The researchers wondered if something in these animals’ environment might be causing all this tweaking, such as temperature. Burke decided to conduct an experiment with the help of a California two-spotted octopus, which, when scanned, is the size of a soccer ball.
“They look a lot like your typical octopus,” Burke says, “although they have a couple of iridescent blue spots to try and scare a predator away.” He says they are mischievous and good at camouflaging. Its coastal habitat in southern California and northern Mexico oscillates between warm summers and cold winters.
In the lab, Burke placed half of his octopuses in cold water and the other half in warm water. After a few weeks, he collected RNA from their brains.
“We found that there were over 20,000 different sites on different different proteins that were modified,” Burke says, with more tweaking for cooler conditions.
In response to changing temperatures, the octopuses reshaped their brains, presumably to keep their brains functioning properly. The same was true in the wild, where Burke would collect individuals in summer and winter by flushing them out of their underwater dens with an infusion of vinegar.
Octopuses can make these adjustments in less than a day. Compare that to DNA, which takes generations to change. RNA provides a more flexible alternative.
Modifying RNAs—modifying the temporary transcripts of recipes—cause changes in the proteins they tell the cell to make. For octopuses, there is no single favorite type of protein. Instead, there are multiple versions of several proteins in the animal brain, each fitting a different scenario.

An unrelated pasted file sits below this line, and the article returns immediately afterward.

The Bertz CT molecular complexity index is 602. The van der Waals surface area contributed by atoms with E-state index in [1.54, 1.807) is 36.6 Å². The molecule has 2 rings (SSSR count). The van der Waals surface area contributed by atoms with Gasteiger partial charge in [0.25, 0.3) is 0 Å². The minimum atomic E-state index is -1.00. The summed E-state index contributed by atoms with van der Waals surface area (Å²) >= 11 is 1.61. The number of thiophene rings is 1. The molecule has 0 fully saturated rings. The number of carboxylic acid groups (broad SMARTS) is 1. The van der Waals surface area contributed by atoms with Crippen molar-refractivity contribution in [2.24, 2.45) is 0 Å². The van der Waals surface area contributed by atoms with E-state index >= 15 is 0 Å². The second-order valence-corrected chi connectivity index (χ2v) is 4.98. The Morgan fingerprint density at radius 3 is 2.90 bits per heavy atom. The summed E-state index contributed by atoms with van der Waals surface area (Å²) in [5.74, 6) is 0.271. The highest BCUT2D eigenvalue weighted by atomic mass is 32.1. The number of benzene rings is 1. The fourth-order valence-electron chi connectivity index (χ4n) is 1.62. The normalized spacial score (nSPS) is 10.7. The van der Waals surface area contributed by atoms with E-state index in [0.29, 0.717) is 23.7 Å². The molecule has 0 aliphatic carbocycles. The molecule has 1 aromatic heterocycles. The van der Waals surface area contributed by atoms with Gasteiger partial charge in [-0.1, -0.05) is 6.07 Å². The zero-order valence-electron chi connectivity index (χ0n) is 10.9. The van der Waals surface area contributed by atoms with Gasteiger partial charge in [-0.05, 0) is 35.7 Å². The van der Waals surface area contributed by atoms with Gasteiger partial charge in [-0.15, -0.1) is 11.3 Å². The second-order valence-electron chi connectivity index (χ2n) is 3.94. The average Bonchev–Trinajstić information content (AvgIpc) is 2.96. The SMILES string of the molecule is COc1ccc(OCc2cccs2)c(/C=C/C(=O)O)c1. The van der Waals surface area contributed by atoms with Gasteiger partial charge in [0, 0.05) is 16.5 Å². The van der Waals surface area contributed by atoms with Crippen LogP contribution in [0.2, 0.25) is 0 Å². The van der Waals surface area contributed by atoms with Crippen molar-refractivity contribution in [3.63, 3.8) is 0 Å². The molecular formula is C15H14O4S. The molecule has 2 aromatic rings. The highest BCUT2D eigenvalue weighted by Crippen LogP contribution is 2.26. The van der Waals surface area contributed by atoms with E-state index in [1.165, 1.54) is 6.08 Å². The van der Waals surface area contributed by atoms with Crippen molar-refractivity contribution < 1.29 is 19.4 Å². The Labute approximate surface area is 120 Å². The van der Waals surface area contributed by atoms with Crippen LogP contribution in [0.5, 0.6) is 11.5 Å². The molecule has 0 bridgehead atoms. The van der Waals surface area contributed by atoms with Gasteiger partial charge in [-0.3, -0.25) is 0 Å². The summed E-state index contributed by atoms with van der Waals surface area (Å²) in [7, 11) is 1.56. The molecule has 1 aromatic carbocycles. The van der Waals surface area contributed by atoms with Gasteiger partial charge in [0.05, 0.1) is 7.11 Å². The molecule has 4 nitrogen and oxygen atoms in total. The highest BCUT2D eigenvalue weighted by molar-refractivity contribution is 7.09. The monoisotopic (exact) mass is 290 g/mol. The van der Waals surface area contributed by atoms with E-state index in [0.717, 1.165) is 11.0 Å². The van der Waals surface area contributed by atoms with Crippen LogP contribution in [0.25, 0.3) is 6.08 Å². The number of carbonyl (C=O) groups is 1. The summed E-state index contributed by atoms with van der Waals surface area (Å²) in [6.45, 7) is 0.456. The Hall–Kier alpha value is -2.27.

“This study shows for the first time that in the same organism, under different conditions, different proteins of the same gene are expressed,” Eli Eisenberg, a physicist at Tel Aviv University. “And they have a different functional behavior that is presumably appropriate to the outside temperature.”
The inner life of an octopus
It is still not clear how these changes might affect the octopus in its daily life.
“What would be great to see in the future are the kinds of behaviors that are affected by these different types of changes — their reaction speed and their ability to camouflage,” he says. Robin Crooka neuroscientist at San Francisco State University who was not involved in the research.
Since octopuses do more liberation at lower temperatures, Crook also notes that the strategy may not help them in the face of a changing climate and warming oceans. Although these octopuses can function across a range of temperatures, she says it may not be “a viable escape mechanism from environmental change as a result of human activity.”
Although octopuses live different lives than we do, their unique brains may one day be useful to us.
“We’re trying to figure out how to capture this ability to use in treatments,” Burke explains, “such as reducing pain or fixing harmful mutations that cause disease.”
He says that octopuses have a lot to teach us.
“It’s so cool and interesting, not just from the outside, that we can all see,” Burke says. “But also from the inside.”